‘Capitol Connection’ – Permission To Be Sued

June 27, 2012

These days, it certainly seems as though lawsuits have become too prevalent in our society. Arguments and disagreements are often solved simply by bringing lawsuits before the courts. Whether stemming from injuries in a car accident, when someone is charged too much under a contract or there is a disagreement over a property line with a neighbor, the possibilities can be endless. Believe it or not, there were over 19.5 million incoming civil caseloads filed in state courts throughout the country in 2009, according to the National Center for State Courts. However, you may not be aware that our state itself is immune from liability and lawsuits.

I recently read about a lawsuit filed by the parents of Jasper Howard against the University of Connecticut after their son was fatally stabbed during an altercation outside of the Student Union in 2009. They are now seeking permission from the state’s Office of the Claims Commissioner to file a $5 million lawsuit, and I thought focusing on the process of suing the state would be an informative subject to share with you this week.

According to the Connecticut General Statutes, the State of Connecticut cannot be sued without its consent for any injury or damage that it may have caused or for the price of any good or service that it may have received. While this may be true, these protections do not limit all lawsuits since there may be cases where there in no other legal or administrative remedy available for a person claiming to be injured or damaged by the state.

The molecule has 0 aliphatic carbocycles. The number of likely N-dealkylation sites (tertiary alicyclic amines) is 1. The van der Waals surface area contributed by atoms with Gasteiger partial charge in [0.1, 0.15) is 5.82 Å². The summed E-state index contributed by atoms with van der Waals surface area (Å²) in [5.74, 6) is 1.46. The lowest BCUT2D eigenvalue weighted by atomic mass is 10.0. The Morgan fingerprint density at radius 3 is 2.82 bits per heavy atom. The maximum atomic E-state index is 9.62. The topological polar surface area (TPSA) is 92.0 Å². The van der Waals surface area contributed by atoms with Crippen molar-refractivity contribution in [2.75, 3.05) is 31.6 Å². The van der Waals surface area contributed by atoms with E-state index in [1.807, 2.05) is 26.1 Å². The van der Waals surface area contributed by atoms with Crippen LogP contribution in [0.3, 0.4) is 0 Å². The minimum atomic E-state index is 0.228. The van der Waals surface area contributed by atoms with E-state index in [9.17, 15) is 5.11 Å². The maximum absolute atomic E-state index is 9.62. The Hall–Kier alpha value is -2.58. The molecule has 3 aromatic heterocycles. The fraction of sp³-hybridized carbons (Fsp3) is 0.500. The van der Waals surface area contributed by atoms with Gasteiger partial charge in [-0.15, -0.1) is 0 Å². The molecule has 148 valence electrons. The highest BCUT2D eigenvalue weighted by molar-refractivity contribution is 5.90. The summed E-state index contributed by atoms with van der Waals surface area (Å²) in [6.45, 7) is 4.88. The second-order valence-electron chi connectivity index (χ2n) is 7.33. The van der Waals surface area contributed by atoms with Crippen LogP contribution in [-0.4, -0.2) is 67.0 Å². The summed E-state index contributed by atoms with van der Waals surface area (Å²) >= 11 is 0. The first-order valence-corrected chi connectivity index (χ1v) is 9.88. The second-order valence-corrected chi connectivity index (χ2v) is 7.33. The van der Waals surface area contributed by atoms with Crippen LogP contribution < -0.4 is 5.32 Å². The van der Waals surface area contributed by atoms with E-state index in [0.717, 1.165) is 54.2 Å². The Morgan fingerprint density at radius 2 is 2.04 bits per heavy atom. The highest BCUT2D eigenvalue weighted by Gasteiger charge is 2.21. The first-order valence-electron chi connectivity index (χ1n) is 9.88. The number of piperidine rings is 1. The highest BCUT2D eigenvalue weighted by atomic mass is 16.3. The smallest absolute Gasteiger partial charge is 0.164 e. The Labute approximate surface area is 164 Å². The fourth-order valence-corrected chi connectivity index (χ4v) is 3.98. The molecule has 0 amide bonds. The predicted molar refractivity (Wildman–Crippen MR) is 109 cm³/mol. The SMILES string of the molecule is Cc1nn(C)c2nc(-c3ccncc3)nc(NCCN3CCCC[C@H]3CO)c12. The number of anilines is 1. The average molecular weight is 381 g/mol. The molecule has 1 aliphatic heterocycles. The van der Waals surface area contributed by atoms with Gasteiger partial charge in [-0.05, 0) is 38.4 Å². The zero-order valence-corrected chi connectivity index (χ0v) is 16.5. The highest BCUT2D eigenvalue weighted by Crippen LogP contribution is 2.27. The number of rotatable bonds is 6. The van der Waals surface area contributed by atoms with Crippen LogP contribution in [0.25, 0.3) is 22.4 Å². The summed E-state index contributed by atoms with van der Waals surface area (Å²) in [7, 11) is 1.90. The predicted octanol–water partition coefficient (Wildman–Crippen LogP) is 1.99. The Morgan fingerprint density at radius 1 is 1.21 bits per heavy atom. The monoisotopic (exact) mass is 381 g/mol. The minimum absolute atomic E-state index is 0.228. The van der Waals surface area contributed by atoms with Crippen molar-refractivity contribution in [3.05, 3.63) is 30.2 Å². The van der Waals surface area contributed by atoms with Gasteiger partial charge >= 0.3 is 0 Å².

In fact, the State of Connecticut has a special agency to process these claims. Established in 1959, the Office of the Claims Commissioner accepts claims from the general public and from inmates regarding unique cases of injury or damage. Once received, the Commissioner may decide when it is “just and equitable” to waive this immunity and possibly make reparations to the claimant. Currently, J. Paul Vance Jr. has served as the Claims Commissioner since 2011 after being appointed by the Governor and approved by the General Assembly.

In recent years, this office’s responsibility has covered high profile cases of those who have been wrongfully convicted and jailed for many years. One of these cases includes Kenneth Ireland, who spent 21 years in prison after being found guilty of rape and murder. In 2009, he was cleared after DNA evidence proved his innocence and another person was arrested and prosecuted for the same crime. This is only one example of what the Claims Commissioner must consider, but since this case is ongoing, it can take several years before a decision whether or not to proceed is ultimately made.

After learning more about this process, I thought it would be an informative subject to discuss this week. Certainly, we will continue to follow these cases. It may be surprising to some that the state can limit its liability and cannot be sued without its consent. While this limitation might save time and money, those who may have been wronged by the state should be able to access to the courts to seek reparation. To learn more about the Office of the Claims Commissioner, please visit their website at www.occ.ct.gov.